In the midst of his speech at this weekend’s Values Voter Summit, Glenn Beck seemed momentarily taken aback by the depth of his audience’s contempt for gay people.
Beck was on stage, flanked by the insignia of the Family Research Council—the right-wing Christian group that sponsored the event—holding a folder of plastic sleeves in which he had inserted copies of some of the most notorious badges in history: yellow stars, red triangles, and other colorful symbols.
“The black [one] was an anarchist,” Beck told the crowd, as he flipped through the plastic sheets, holding each exhibit up for them to see. “This meant that you were a Jewish criminal. This meant a communist, here. This is just a Jewish person,” he said, pointing to each Nazi symbol.
As he held up the yellow star, Beck put on a whining, effeminate voice, and said:
Here is that context: Beck had the mostly fundamentalist Christian crowd in—pardon the pun—raptures. He was towing the rhetorical line that dominated this year’s summit, namely that fundamentalist Christians are being victimized by every conceivable group in society. Over the course of the three-day conference, speakers led the attendees to identify with slaves prior to abolition, with African Americans today, with Native Americans, and, most especially, with victims of the Holocaust. The underlying ideological sleight of hand is to allow the overwhelmingly white and middle-class crowd to displace these historically persecuted groups, and see themselves, in 2013, as the true heirs and victims of tyrannical and murderous oppression.
By seeing themselves as victims and the targets of Nazis, many of the so-called Values Voters can justify their other political stances. This contorted logic allows them to frame their inability to impose their religious worldview on all Americans (and on other nations, for that matter), not as a sign of pluralism and democracy, but as religious oppression—oppression of their desire to impose their religion on everyone.
The persecution mythology also feeds into their narrative about guns. At a breakfast event titled “Praise the Lord and Pass the Ammunition,” speakers said repeatedly that all repressive regimes seek to take away individuals’ guns. The implication is that Values Voters need their guns to fend off a tyrannical government; but also, that any government’s attempt to limit gun ownership is proof of that government’s tyrannical bent.
Beck touched on many of these themes. His speech, which was illustrated by his signature chalk board, on which he had scrawled a hodge-podge of names and ideas, skipped over a bewildering array of right-wing talking points. He talked about the difference, as he sees it, between American “exceptionalism,” which, in his view, is real, versus “manifest destiny,” which he sees as a form of arrogance. He talked about how the Nazis used the notion of “compassion” to justify certain murders, particularly of infants with disabilities. Then he joked about threatening to drown his son in the family swimming pool.
As his talk reached a crescendo, Beck continued to flip through the different Nazi symbols contained in his folder, searching for the symbol that would tie together the persecution theme of his speech, and give his audience the rhetorical pay-off they were awaiting.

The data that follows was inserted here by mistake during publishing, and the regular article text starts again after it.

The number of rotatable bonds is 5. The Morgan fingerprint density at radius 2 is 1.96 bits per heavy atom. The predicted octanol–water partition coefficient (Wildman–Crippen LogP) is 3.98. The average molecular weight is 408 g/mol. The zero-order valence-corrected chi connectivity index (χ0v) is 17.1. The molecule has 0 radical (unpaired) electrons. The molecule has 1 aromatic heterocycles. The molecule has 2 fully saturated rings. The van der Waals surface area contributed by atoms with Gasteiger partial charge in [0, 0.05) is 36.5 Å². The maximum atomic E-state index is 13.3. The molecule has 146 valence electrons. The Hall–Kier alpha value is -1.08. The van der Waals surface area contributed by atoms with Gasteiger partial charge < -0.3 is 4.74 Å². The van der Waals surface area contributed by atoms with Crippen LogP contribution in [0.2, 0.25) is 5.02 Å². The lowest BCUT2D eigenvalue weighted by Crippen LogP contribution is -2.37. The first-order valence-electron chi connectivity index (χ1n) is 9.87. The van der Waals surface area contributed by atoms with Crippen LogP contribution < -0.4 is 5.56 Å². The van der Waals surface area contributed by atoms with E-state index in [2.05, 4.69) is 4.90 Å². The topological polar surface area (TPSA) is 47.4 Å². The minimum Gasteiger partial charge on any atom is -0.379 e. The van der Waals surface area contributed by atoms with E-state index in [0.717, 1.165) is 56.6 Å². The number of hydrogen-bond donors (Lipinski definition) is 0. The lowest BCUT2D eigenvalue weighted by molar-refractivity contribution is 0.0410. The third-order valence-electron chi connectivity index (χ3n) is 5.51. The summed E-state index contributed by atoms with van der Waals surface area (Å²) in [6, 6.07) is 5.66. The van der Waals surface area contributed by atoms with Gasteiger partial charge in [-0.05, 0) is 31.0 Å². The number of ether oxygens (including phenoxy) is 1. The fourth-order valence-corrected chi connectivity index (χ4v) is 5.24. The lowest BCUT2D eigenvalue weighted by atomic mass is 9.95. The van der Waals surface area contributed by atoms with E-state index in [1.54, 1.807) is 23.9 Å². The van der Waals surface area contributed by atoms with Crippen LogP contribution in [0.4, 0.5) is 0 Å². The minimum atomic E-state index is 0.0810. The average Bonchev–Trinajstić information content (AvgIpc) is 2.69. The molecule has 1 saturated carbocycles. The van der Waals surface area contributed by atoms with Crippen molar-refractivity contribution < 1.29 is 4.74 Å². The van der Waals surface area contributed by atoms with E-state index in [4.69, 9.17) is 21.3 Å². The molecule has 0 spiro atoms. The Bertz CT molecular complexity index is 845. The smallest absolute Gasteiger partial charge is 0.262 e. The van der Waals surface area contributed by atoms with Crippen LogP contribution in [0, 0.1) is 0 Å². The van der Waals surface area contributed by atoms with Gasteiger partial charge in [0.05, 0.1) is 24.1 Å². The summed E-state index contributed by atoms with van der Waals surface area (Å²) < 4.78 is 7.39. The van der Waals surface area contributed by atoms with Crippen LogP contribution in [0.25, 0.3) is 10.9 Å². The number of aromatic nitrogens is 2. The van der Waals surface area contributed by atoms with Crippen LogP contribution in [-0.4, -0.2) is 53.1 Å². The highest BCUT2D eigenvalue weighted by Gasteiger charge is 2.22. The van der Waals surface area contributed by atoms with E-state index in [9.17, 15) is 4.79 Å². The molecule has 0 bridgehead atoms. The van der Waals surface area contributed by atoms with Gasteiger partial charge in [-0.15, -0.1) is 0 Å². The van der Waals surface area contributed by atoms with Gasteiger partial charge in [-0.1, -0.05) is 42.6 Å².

But as he fumbled through the folder, it became apparent that Beck’s performance was fishtailing. He couldn’t find the symbol he was looking for, and his speech became a jumbled catalog of the other Nazi badges—which had meant death for millions—that he was casually holding up for the audience to see. (In light of Beck’s request that his remarks be reported in context, we have included a verbatim quote of this commentary.)
He went on to explain to the audience that the purple star was reserved for the group that the Nazis called “Bible scholars.”
The relevance to Beck’s crowd is obvious. By allowing U.S. fundamentalist Christians to believe that the Nazis exterminated “Bible scholars,” Beck played into the narrative of victimization and persecution, and allowed them to appropriate the Holocaust as their own tragedy. Many of the Values Voters, of course, study the Bible every day, and Beck intended them to believe that the Nazis would have killed them for doing so. (In the interest of full disclosure, I note that I am a third-generation Holocaust survivor; most of the maternal side of my family was murdered in Poland.)
Of course, the key problem with Beck’s story is that it is false. There was in fact a purple triangle in the concentration camps, and it was in fact forced upon a group known as “Bible scholars.” But that was a term used by the Nazis to refer to Jehovah’s Witnesses, thousands of whom perished in the concentration camps. It is false to say that Nazis targeted “Bible scholars” in the way that Beck’s audience was led to understand that term.
But before Beck could locate the purple star, one of his audience members responded to his question about the color of the star, by shouting, “Was it pink?”
Beck immediately replied, “No, that’s gay.”
The audience erupted in laughter.
It’s hard to know exactly what motivated each person in that room to laugh at that moment. Was it because it seems funny that gay people were also murdered in the Nazi concentration camps? Was it because of the apparent absurdity, in their point of view, of confusing “legitimate” victims of the Holocaust (Jews, Christians, people with disabilities) with those who they believe might really deserve to be killed? What part of the audience’s “values” made that reference to gay people seem so funny?
Whatever the reason for the laughter, it seemed to catch Beck off-guard, and added to the chaotic tone that had gripped his speech.
Though he quickly regained composure, and continued with his spaghetti-on-the-chalkboard speech, the disquieting ambiguity of that moment overwhelmed any other message Beck was trying to convey.
Follow Sharona Coutts on twitter: @sharonacoutts